Carole Clayson, headteacher of Wellesley first school, Norwich
"I think curfews are a good idea provided parents realise children are their responsibility. It's no good if the children have to stay in, but the parents go out.
"Prevention is better than cure though. Young people need to be stimulated. We need properly-funded activities for teenagers.
"Youth clubs have disappeared. They always relied on volunteers and were not funded properly. Now people aren't prepared to put the time in. If you go abroad to France or Germany, every town has sports facilities, sports centres, tennis courts, swimming pools, the lot. We haven't got that."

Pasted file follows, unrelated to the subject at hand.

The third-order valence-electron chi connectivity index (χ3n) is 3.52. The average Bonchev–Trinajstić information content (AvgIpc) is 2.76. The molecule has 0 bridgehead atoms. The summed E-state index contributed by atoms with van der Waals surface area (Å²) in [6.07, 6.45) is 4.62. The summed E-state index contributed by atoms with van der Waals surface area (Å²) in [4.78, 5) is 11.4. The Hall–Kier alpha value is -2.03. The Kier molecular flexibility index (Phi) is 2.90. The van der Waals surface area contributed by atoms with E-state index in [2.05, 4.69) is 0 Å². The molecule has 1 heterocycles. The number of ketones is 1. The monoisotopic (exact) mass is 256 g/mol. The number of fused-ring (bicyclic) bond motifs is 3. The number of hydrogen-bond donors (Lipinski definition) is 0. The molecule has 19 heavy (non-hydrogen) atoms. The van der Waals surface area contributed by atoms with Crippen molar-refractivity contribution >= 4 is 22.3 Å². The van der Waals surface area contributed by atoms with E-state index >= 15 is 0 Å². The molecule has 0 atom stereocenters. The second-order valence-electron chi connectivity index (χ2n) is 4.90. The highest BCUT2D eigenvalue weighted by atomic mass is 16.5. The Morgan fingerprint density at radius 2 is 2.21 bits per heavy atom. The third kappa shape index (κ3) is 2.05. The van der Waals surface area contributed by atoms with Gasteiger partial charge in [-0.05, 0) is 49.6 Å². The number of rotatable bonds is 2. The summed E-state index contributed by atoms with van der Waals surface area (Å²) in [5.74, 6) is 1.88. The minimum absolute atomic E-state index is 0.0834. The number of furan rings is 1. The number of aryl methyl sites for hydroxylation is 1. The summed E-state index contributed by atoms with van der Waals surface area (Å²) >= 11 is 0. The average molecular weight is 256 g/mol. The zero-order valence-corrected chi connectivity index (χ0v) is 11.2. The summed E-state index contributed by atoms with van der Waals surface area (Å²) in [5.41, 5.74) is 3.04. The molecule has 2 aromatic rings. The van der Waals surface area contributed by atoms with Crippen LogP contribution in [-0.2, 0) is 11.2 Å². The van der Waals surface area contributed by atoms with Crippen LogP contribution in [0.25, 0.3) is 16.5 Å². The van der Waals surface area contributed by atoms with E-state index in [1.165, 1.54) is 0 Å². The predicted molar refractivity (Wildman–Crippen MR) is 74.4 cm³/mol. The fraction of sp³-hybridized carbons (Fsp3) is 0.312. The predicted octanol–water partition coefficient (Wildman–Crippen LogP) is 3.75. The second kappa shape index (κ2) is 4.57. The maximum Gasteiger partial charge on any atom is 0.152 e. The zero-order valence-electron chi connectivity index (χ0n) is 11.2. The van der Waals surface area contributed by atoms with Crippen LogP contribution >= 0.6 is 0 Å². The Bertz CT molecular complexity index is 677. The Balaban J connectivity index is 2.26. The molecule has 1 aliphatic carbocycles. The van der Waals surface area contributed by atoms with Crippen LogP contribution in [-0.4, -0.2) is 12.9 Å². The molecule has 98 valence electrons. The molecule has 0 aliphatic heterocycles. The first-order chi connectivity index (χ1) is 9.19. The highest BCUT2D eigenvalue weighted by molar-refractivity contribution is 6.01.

Paul Cavadino, director of policy at Nacro, the crime reduction charity.
"Curfews are not theanswer to youth crime. They could worsen already fraught relations between young people and the police and needlessly penalise the majority of law-abiding children.
"To prevent youth crime we need more support services for families under stress; resources for schools to work with children with behaviour problems; more youth outreach work and facilities in poorer areas,We also need specialist training for disaffected young people, more drug-prevention programmes and determined efforts to tackle youth homelessness.
"When young people offend, we should use effective approaches such as bail support, reparation and intensive supervision.
"These approaches will be far more effective than headline-hitting gimmicks like area curfews."